27 May 2012

The Owl Service - There Used To Be A Crown / Collected Tracks / Rise Me Lads

Reviewed By The Active Listener.

Steven Collins of the Owl Service has been a busy man of late.
Firstly, he's established his own record label, Stone Tape Recordings ( visit them here ).
They describe themselves as " a new independent music collective inspired by the English folk revival, Edwardian occultism, Norwegian black metal, the BBC Radiophonic Workshop, 1970s doom rock and the electronic landscapes of Detroit and Berlin."
Sounds good to me.
Secondly, The Owl Service have just released a shedload of new or previously unreleased music in a number of formats.
The most high profile of these releases so far is "There Used To Be a Crown", which is a four track e.p of Pearls Before Swine covers, available on 7" with free CD-R (here) or as a digital download (here). As a huge fan of Tom Rapp, Collins agonized over the contents of this e.p and his hard work has paid off admirably. Performed entirely solo except for Diana Collier's haunting acapella "Green & Blue" it's a testament to his affection for the material and his interpretive abilities. His take on "Translucent Carriages" manages the unlikely task of bettering the original - to these ears at least.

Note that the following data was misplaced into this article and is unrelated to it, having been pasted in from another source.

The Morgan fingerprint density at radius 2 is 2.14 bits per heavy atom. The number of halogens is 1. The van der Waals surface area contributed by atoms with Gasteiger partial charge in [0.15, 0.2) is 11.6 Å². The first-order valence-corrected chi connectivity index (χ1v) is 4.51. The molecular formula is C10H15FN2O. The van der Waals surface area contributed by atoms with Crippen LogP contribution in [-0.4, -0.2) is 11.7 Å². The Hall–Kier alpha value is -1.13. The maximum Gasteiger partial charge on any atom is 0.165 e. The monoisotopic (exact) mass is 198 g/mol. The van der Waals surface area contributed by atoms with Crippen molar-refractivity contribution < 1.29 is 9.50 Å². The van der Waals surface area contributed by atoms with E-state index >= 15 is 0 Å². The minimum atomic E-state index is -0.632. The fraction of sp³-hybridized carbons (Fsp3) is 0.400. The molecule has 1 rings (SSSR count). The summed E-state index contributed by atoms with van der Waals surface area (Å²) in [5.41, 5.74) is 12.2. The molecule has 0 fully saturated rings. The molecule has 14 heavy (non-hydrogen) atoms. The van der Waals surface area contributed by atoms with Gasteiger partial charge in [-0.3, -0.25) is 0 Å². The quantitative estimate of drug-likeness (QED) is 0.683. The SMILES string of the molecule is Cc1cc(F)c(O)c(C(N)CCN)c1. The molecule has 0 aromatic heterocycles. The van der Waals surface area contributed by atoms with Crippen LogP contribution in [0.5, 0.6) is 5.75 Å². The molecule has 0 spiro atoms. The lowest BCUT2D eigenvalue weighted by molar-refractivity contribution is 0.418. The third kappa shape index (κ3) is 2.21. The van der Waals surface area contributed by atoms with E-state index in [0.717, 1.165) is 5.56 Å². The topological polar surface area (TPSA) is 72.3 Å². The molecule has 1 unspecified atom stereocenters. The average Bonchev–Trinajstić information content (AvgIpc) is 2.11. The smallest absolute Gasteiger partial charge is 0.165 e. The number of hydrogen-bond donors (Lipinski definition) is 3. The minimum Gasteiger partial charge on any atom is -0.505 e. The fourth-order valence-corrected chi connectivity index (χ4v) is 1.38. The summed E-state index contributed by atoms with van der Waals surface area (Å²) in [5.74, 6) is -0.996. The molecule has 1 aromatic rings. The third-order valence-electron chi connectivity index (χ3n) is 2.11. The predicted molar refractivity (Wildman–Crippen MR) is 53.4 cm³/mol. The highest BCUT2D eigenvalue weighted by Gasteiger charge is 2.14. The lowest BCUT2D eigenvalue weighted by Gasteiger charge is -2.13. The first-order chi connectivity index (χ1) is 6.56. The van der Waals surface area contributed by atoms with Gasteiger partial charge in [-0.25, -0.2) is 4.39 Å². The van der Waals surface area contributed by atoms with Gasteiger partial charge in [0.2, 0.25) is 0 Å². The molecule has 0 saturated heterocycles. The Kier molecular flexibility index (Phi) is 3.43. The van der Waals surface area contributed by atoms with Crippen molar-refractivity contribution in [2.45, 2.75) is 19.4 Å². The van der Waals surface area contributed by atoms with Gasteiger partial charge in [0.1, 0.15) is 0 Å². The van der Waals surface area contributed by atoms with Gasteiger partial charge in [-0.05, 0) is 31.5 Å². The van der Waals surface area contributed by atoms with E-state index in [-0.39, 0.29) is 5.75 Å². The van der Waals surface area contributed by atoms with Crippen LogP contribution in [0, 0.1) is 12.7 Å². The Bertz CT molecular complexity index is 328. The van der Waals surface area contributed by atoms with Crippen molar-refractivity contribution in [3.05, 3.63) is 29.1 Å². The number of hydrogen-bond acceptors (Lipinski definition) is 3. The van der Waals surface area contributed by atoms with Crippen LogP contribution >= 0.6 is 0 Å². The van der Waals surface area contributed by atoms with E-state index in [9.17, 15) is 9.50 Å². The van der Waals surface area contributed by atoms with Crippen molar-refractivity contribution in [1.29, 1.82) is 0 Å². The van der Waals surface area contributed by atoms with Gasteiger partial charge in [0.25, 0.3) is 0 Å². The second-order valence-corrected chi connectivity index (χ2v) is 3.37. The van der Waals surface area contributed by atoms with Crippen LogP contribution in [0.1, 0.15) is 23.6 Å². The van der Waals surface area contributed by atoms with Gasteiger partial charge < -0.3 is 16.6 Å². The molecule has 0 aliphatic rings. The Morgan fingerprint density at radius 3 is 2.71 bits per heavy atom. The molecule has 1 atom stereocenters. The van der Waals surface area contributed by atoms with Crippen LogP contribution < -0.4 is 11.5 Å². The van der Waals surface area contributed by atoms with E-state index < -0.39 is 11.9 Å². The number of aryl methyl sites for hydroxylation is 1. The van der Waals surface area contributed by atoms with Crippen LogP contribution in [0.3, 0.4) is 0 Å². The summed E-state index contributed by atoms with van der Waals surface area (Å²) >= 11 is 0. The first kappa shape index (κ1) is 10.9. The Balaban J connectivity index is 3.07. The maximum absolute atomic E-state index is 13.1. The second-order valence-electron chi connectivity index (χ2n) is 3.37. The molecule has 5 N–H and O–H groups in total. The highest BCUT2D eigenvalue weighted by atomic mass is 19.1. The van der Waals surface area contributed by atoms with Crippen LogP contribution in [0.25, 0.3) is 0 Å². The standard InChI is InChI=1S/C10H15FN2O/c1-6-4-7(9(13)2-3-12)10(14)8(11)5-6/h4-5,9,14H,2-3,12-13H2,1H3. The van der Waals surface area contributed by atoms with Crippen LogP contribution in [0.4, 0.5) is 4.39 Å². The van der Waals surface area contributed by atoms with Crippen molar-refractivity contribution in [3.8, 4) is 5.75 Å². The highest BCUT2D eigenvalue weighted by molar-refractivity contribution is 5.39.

There are a couple of other unexpected surprises for us in the form of "Collected Tracks" and "Rise Me Lads" which are free downloads available here, on the Stone Tape Recordings bandcamp page.
"Collected Tracks", despite being a collection of tracks donated to various compilations, would make an admirable introduction to new listeners, exhibiting the full breadth of the Owl Service's ambition from timeless traditional folk balladry ( "King Henry VII & The Shipwrights" ), to sitar-laden psych folk instrumentals ( "A Christmas Fantasie" ) via a number of unlikely covers ( Scott McKenzie's pop psych "San Francisco" and a nice moody take on the theme from Don Coscarelli's cult horror "Phantasm" ).

"Rise Me Lads" on the other hand is more thematic but no less essential - five traditional sounding folk instrumentals written to help launch "The Pattern Beneath The Plough" series.
If you're new to the Owl Service and don't fancy the task of digging around their sizeable back catalogue, you've also got the option of picking up a copy ( here ) of "She Wants To Be Flowers, But You Make Her Owls" a data DVD containing their entire back catalogue plus a full live show in mpeg format.
The long delayed "Garland Sessions" is due out soon too - expect a full review here.
Collins has also announced that he's hanging up "The Owl Service" moniker after one more release,a third volume of the celebrated "Pattern Beneath The Plough" series, but has a number of other musical happenings on the horizon, among them Stone Tape signings Greanvine and Country Parish Music, so don't worry there's plenty more to come from him.

No comments:

Post a Comment